* Our thinking in the office was that papyrus had a similar effect on the Egyptians - they all upgraded from sandstone tablets to the fancy new "paper", only for someone to accidentally burn down the entire national archives.

Friday, April 23, 2010

Will Google ever ‘Like’ Facebook?

So the new web is semantic & social and search is important. Facebook has made its play for the first two, and the assumption is that it's going to make a play for the third (search) as part of its new web land grab (AKA Kill Google).

But even if Facebook is serving up billions of Like buttons, whilst that means it can theoretically catalogue the web and apply personalised recommendations, it still has to do the engineering. And whilst Facebook isn't short of clever developers (quite the opposite), its 300 engineers have nothing like the firepower required to beat Google at this (I know this is hardware not software, but as an indication of the size of Google it’s pretty impressive -

With valuations where they are there's nothing to prevent Facebook from acquiring the rocket scientists it requires - but why bother? 99.9% of the web is still unstructured, and making sense of that is Google's home ground (great Wired article on search query semantics here -

What is really required (by us, the users) is a combination of the two – Google’s algorithmic scientists and search experts working with Facebook's recommendations and social graph. This would give us what we want – a searchable, personal, semantic web. And this begins with Google adding the Like button to its search results. (And ends, slightly unrealistically, with Facebook allowing Google to index its data).

Of course Google doesn't own part of Facebook, Microsoft does. So the best we can hope for in the future is something like this, but using Bing - FaceBing, or perhaps BingBook?

In the end this is all about ad revenue, and no one seems inclined to share that right now, so although it makes for an interesting user experience / engineering challenge, it's not going to happen.


[Update: Not sure when this appeared, but the Facebook developers’ site search results page now sports a natty blue Bing logo. Has Microsoft out-flanked Google with its purchase?]

Thursday, April 22, 2010

What f8 means for you, me, Google & the web.

Having had a night’s sleep since my slightly hysterical twitterings from the f8 conference keynote (below), here is a slightly more considered post.

The combination of the new Facebook Like button and their Open Graph protocol could kick-start the semantic web (finally). Is this a problem for Google, or an opportunity?

(Just to recap – the Open Graph Protocol (OGP) is a set of HTML meta tags that allow developers to apply semantic markup to a web page - Facebook may have just killed off the microformats community in the process of defining their own protocol. The Like button is a way for users to interact with a site – they may have killed off Delicious and Digg with this one.)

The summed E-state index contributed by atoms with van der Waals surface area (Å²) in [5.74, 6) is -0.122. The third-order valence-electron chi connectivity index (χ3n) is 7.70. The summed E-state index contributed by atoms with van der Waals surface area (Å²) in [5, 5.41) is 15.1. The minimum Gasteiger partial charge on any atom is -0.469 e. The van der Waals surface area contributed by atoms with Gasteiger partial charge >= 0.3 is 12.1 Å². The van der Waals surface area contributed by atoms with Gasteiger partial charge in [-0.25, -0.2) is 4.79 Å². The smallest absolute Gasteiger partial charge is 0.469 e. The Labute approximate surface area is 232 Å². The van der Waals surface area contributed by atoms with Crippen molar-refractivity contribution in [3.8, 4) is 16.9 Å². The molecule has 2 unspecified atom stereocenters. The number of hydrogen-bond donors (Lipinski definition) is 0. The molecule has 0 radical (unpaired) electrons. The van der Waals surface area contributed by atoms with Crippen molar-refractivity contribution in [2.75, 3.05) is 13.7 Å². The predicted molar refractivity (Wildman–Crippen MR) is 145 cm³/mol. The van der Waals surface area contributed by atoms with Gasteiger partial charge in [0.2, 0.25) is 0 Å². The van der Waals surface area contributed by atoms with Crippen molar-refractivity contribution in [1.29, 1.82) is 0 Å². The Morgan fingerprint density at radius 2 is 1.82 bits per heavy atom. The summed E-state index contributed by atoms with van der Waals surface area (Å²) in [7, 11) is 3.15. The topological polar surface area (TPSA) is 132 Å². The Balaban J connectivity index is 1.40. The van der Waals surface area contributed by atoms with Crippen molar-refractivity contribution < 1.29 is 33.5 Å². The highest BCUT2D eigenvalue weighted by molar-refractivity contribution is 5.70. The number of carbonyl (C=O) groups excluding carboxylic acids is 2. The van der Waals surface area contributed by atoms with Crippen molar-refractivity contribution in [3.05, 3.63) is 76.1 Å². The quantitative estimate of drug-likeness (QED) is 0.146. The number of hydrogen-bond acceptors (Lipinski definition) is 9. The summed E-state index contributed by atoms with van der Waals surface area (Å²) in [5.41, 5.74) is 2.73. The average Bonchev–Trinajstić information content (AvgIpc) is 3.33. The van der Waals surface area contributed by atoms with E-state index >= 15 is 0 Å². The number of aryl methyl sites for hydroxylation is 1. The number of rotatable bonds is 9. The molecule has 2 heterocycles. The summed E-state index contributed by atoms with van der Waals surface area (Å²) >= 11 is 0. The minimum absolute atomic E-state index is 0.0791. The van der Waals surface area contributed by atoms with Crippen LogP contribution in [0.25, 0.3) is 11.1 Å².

Applying OGP tags to the HTML of a web page applies the necessary metadata to allow semantic interpretation of the page (whether it represents a “movie” or a “book” for instance). That said, there is no barrier to Google using this data to improve its indexing of the web. Just as Facebook can now see that an IMDB page represents a “movie”, so can Google. The semantic web is now a reality.

The real dilemma is this: Google’s secret sauce, and the thing that gave it its mojo in the early days, was its understanding of the “popularity” of any given web page, which it measured (and probably still does) by applying complex algorithms to the value of links in from other web pages. It’s a bit like the ATP Tennis rankings – you gain more points from winning matches, but the number of points you gain depends on who you’re playing, and at what stage of the tournament. A link to your site from the BBC website is worth more that a link from this blog. So far, so normal.

Facebook is of such a scale these days that it is now in a position to apply its own re-interpretation of the web – at least any page that any of its 400 million members have come across (which you have to assume is most of it). Facebook’s Like button will give it access to explicit recommendations of pages across the web. The Like button alone allows Facebook to compile an index of the web that connects you to any page via a sequence of recommendations, each of which has a relevance ranked not only by the “influence” of the recommender, but by their relationship to you, as a person. At the same time, each page that implements the OGP tags can be indexed semantically and placed in the correct context. (And just as Google promoted the use of correct HTML through its SEO recommendations, Facebook will encourage the use of OGP through its involvement. I would strongly recommend any web developer to implement OGP tags in their website, starting today.)